Effect of TMP on Locomotor Function Recovery

We first examined the effect of TMP on the recovery of locomotor functions. To obtain a holistic view, BBB Locomotor Rating Scale was implemented in a relatively systematic observation period. In our study, BBB scores were performed both prior to injury and at 1, 3, 7, 14, 21 and 28 days post-injury.

As shown in Fig. 1, locomotor functions of rats exhibited a 21-point non-injured score in the Sham group. After contusive SCI, BBB locomotor rating scale was promptly decreased. At 1 day post-injury, BBB scores exhibited around two points. As the healing process progressed, a gradual recovery of locomotor functions could be found in both the NS and TMP groups, but the scores were significantly higher in TMP group at 7–28 days post-injury. TMP treatment markedly increased the recovery rate of locomotor function in rats with contusive SCI. Importantly, the fastest functional recovery occurred between days 3 and 7 post-injury in the TMP group. This showed that the administration of TMP was effective within this period, and correlated with the locomotor functional recovery at later time periods.

Fig. 1
figure 1

Effect of tetramethylpyrazine (TMP) on locomotor functional recovery. Prior to spinal cord injury (SCI), the Basso–Beattie–Bresnahan (BBB) scores of rats in both the TMP (n = 5) and normal saline (NS) (n = 5) groups were 21 points, which is the same score the sham group remains at for all time points. After contusive SCI, the BBB scores of rats in the NS and TMP groups rapidly decreased and then gradually increased. From 7 to 28 days post-injury, the BBB scores in the TMP group were significantly higher than the NS group. The fastest locomotor functional restoration occurred from 3 to 7 days post-injury in the TMP group. **P < 0.01 comparisons between the TMP and NS groups

Effect of TMP on PGC-1α Expression

Firstly, we investigated PGC-1α expression in physiological (as control) and injured spinal cord tissues, without any intervening measures. Following this, we examined whether any changes in expression occurred following TMP administration in a contusive SCI model, to better illustrate the intrinsic mechanism of the drug. We used qRT-PCR to assess PGC-1α expression in the T10 spinal cord at different time points. The spatial expression of PGC-1α was also examined by immunofluorescence staining.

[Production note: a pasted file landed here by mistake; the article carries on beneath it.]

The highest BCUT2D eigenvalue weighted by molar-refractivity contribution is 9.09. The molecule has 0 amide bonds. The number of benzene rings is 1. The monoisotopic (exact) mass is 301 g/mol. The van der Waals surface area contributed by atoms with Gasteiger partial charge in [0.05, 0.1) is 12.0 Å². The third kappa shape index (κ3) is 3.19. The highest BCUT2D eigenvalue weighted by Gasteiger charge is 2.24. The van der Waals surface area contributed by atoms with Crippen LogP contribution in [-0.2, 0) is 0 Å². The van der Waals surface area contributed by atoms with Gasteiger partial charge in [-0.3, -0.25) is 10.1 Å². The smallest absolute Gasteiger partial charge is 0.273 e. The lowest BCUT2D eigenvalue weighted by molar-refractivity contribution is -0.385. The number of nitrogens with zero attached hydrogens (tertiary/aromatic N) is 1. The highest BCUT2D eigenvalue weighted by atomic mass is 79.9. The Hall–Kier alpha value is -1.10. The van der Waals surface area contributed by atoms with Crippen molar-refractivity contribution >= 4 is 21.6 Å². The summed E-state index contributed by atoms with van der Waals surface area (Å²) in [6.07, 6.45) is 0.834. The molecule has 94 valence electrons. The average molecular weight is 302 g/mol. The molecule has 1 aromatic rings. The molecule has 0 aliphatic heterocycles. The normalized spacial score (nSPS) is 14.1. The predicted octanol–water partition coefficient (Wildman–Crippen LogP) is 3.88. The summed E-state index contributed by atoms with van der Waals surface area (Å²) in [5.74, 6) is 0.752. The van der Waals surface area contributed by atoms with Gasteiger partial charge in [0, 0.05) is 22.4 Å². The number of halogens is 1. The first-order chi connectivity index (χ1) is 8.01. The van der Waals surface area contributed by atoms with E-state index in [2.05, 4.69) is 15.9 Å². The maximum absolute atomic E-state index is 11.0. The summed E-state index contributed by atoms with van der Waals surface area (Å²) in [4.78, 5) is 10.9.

Overall, PGC-1α expression significantly decreased after contusive SCI, followed by a gradual increase, in correlation with the spontaneous repair, until it reached a plateau. Specifically, relative to the normal control, the PGC-1α expression at 1 day post-injury decreased by about 80 %. From 7 days post-injury, an obvious increase occurred, but the expression level was still less than 60 % of the normal control at the end of our observation (Fig. 2). PGC-1α expression was mainly located in the grey matter of normal spinal cord. Besides, there was a high degree of overlap between neurons and PGC-1α, particularly in the ventral horn, while double staining devoid of neuronal marker could also be found. After injury, the main co-localization of neurons and PGC-1α could still be discovered despite the morphological abnormalities of the preserved neurons (Fig. 3). It is highly possible that PGC-1α plays a role of neuronal origin in protecting spinal cord homeostasis.

Fig. 2
figure 2

Quantitative RT-PCR analysis of the temporal expression of PGC-1α. It shows that after contusive spinal cord injury (SCI) (n = 3), PGC-1α expression in spinal cord significantly decreased compared with that of normal control (n = 3), followed by a gradual increase from 7 days post-injury (dpi). All expressions were normalized to β-actin. *P < 0.05, **P < 0.01 comparisons between each SCI group and the control group

Fig. 3
figure 3

Immunofluorescence staining of the spatial expression of PGC-1α. The first row of images (ac) demonstrates that PGC-1α is mainly expressed in the grey matter of the spinal cord in normal rats, and has a main co-localization with the neurons in the ventral horn. The β-III tubulin antibody was used to detect neurons. White arrow heads indicate the representative expression location of PGC-1α, and white arrows are representative of its co-localization with the neuronal marker. Double-staining at higher magnification in the second and third rows of images (di) clearly shows predominant overlap between neurons and PGC-1α in spinal cord tissues both pre- and post-contusive spinal cord injury. Scale bar 20 μm

Intriguingly, PGC-1α expression was significantly higher in the TMP group than the NS group at 3, 7, 21, and 28 days post-injury (Fig. 4). This showed TMP treatment significantly upregulated PGC-1α expression in injured spinal cord tissues.

Fig. 4
figure 4

Effect of tetramethylpyrazine (TMP) treatment on PGC-1α expression. The quantitative data (a) and representative protein bands (b) of the western blot analysis of PGC-1α expression indicate that TMP treatment (n = 5) significantly increased the expression of PGC-1α at 3, 7, 21 and 28 days post-injury (dpi) compared with normal saline (NS) treatment (n = 5). **P < 0.01 comparisons between the TMP and NS groups

Effect of TMP on Neural Apoptosis and Neuronal Survival